44lb common from Villefond
I’d set aside a weekend to finally get my lines wet. A group of fishermen had just left the lake a week ago with a bumper haul, including three 40lb’ers, so my enthusiasm had been re-ignited. I had picked my swim furthest from the entrance; the woodchip swim next to the sluice gate which has some lovely over hanging trees along the right hand bank.
I had designs on two of the three rods; firstly I had a catfish rod in the margins to the left armed with 3x24mm pellet. On my right hand rod was sweet corn/maize over a bed of particle and pellet. The middle rod was my wild card, I was going to see where the fish where showing and cast to them or experiment with tactics should the weekend start to turn sour.
All was set & I cast out; the weather was slightly cloudy with the threat of rain. Carp where topping one after another straight opposite just past the limit of my not too impressive casting abilities. I targeted them with single hook bait and then made dinner – a bacon sandwich cooked on the bank with a small beer in my hand, bliss!
While the fishing remained quite into the night the fish continued to taunt me from the other side of the lake as a storm rolled in over head. I settled down in my bivy and awoke at 5am at first light to calm weather and the realisation that all night had past with no joy and I decided to head back into my bivy for anougher hour or so before reeling in and re assessing the situation. However as I settled back down the glorious sound of a bite alarm pierced the fresh morning air and I stumbled out of the bivvy and grabbed the nearest rod to me, the sweet corn in the right hand margin had done the business! I played the fish to the edge, slid the net under it and gladly took my prize of a 32lb mirror.
The day unfolded in a frustrating fashion with all the fish movement over the other side. Right into the evening the fish mocked me; in plain view they cruised the surface in numbers and topped over and over. I now was considering a move. Watching the fish was too tempting and despite all the bait I had thrown out not moving seemed lazy. I began to look for a new option. As it turned out that option appeared closer to home. On a stalk through the over hanging trees on my right where my right hand rod had been sitting I noticed a very large dark shape. On investigation and a little patience that dark shape rose close to the surface to reveal a huge common. The width alone was enough to tell me I was looking at a monster. Soon the monster was joined by others. I watched these rising and sinking out of view calmly enjoying the now sunny weather. My mind was made up and I went about excitedly preparing my new tactics.
My left hand rod was again on catfish duty. My middle rod was boated out to the far side of the lake where the fish taunted me and my right hand rod was primed on the edge of the bush as I waited for the monsters to come out and feed as the sun dropped below the trees line. Well that was the plan. After watching these monster carp move around amongst the trees in the evening and with all 3 rods in place I again retired to the bivy. I was awoke during the night on 3 occasions all of which were down to my catfish bait being moved causing my swinger to drop back. That was the extent of the excitement.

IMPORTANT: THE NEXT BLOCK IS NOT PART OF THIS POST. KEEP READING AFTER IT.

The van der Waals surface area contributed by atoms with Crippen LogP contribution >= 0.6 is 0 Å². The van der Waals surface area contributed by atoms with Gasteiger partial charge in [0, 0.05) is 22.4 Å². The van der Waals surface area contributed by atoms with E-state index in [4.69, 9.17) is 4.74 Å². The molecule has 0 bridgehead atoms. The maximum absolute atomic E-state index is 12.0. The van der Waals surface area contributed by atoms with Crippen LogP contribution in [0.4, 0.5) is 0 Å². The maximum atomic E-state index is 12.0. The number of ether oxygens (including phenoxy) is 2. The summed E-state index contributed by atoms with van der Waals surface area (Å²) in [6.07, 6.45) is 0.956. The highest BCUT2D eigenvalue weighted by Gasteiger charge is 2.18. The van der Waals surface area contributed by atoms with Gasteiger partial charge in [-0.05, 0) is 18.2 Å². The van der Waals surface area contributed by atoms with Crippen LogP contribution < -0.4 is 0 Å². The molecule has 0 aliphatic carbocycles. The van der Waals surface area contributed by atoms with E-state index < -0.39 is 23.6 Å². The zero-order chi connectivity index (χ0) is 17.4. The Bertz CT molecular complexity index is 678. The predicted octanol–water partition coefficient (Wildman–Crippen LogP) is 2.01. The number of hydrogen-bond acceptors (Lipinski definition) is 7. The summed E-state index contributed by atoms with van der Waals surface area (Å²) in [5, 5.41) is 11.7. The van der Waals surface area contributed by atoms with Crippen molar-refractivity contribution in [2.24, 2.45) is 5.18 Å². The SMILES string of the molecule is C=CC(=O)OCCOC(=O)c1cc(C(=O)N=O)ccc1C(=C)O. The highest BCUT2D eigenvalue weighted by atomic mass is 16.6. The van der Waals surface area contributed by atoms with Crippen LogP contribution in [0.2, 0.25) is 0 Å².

On awaking I noticed my middle rod, my far bait on those showing fish, had a tight line and the swinger was touching the rod! Immediately I knew what I had done, a school boy error I have never done before, I didn’t turn the bite alarm on! I picked up the rod with little hope of the fish still being on and of coarse it wasn’t and I was well snagged on the island. Deflated and frustrated at myself I reeled in all rods and went home for a shower and meal.
Frustrated at the outcome I decided one more night was called for and I returned to the lake enthusiastic and refreshed. After what I believed to be a catfish playing with my bait, based on my experience with them I lost one pellet so I hoped two on a smaller hair would make them less easy to pick up then eject. The middle rod was moved on top the baited area of pellet. I had my catfish bait on with a smaller carp pellet on in case any carp would move onto the bed of bait during the night. The monster carp were back in the bush and my third rod was the one to target them. I moved the bait around 6 foot back nearer the bank to where the majority of the carp where resting so I hoped as they moved out they’d have to pass my bait. I even threw some sweet corn on them to try to induce them to feed. I convinced myself tonight would produce because if they didn’t come out feeding last night they surely would tonight. The trap was set… now I was going to have to wait.
The wait wasn’t long. I was sat on my unhooking mat looking over the water when my third rod by the trees beeped once, as I said to myself “don’t take the mick” it beeped again, then again… I moved and struck… & I was in!
The fight was all under the over hanging trees but luckily the branches extend not far below the water so I was able with no hassle to fight the carp amongst them. As the carp tired and came near the surface I saw the scales of a common. I couldn’t believe my luck I’d lured out the big common and shortly after he was in the net!
She went a personal best of 44lb… I just couldn’t believe my luck!
One fish changed my weekend from being a flop to a screaming success and I fished on during the night without incident but not in the least bothered. I’d achieved what I came for.
Mark Lambert, June 2010